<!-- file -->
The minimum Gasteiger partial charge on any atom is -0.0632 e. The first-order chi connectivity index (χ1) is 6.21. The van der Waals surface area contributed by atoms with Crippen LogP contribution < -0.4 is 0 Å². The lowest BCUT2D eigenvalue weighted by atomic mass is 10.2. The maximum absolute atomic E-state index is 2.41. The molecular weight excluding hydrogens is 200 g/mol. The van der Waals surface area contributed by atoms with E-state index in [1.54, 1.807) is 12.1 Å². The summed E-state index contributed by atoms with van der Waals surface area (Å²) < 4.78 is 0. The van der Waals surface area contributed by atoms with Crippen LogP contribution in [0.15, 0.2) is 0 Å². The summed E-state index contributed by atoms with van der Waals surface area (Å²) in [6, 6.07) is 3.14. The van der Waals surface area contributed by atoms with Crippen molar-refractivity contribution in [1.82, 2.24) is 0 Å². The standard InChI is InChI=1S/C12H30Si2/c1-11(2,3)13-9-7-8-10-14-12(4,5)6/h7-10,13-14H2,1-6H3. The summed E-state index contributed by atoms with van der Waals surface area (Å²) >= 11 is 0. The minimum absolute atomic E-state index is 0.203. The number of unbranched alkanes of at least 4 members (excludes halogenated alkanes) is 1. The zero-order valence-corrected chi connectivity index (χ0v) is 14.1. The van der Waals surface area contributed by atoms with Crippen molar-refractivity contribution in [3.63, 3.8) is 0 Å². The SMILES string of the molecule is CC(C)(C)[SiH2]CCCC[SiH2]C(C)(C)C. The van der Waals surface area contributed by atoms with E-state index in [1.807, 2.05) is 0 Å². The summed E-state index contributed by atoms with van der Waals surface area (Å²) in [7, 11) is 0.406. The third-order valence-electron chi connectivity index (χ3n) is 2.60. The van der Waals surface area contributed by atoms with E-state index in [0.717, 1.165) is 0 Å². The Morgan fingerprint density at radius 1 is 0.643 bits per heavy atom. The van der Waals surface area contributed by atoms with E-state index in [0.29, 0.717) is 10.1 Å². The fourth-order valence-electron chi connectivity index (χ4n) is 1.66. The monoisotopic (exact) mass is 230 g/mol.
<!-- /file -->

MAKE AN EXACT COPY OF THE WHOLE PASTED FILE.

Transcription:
The minimum Gasteiger partial charge on any atom is -0.0632 e. The first-order chi connectivity index (χ1) is 6.21. The van der Waals surface area contributed by atoms with Crippen LogP contribution < -0.4 is 0 Å². The lowest BCUT2D eigenvalue weighted by atomic mass is 10.2. The maximum absolute atomic E-state index is 2.41. The molecular weight excluding hydrogens is 200 g/mol. The van der Waals surface area contributed by atoms with E-state index in [1.54, 1.807) is 12.1 Å². The summed E-state index contributed by atoms with van der Waals surface area (Å²) < 4.78 is 0. The van der Waals surface area contributed by atoms with Crippen LogP contribution in [0.15, 0.2) is 0 Å². The summed E-state index contributed by atoms with van der Waals surface area (Å²) in [6, 6.07) is 3.14. The van der Waals surface area contributed by atoms with Crippen molar-refractivity contribution in [1.82, 2.24) is 0 Å². The standard InChI is InChI=1S/C12H30Si2/c1-11(2,3)13-9-7-8-10-14-12(4,5)6/h7-10,13-14H2,1-6H3. The summed E-state index contributed by atoms with van der Waals surface area (Å²) >= 11 is 0. The minimum absolute atomic E-state index is 0.203. The number of unbranched alkanes of at least 4 members (excludes halogenated alkanes) is 1. The zero-order valence-corrected chi connectivity index (χ0v) is 14.1. The van der Waals surface area contributed by atoms with Crippen molar-refractivity contribution in [3.63, 3.8) is 0 Å². The SMILES string of the molecule is CC(C)(C)[SiH2]CCCC[SiH2]C(C)(C)C. The van der Waals surface area contributed by atoms with E-state index in [1.807, 2.05) is 0 Å². The summed E-state index contributed by atoms with van der Waals surface area (Å²) in [7, 11) is 0.406. The third-order valence-electron chi connectivity index (χ3n) is 2.60. The van der Waals surface area contributed by atoms with E-state index in [0.717, 1.165) is 0 Å². The Morgan fingerprint density at radius 1 is 0.643 bits per heavy atom. The van der Waals surface area contributed by atoms with E-state index in [0.29, 0.717) is 10.1 Å². The fourth-order valence-electron chi connectivity index (χ4n) is 1.66. The monoisotopic (exact) mass is 230 g/mol.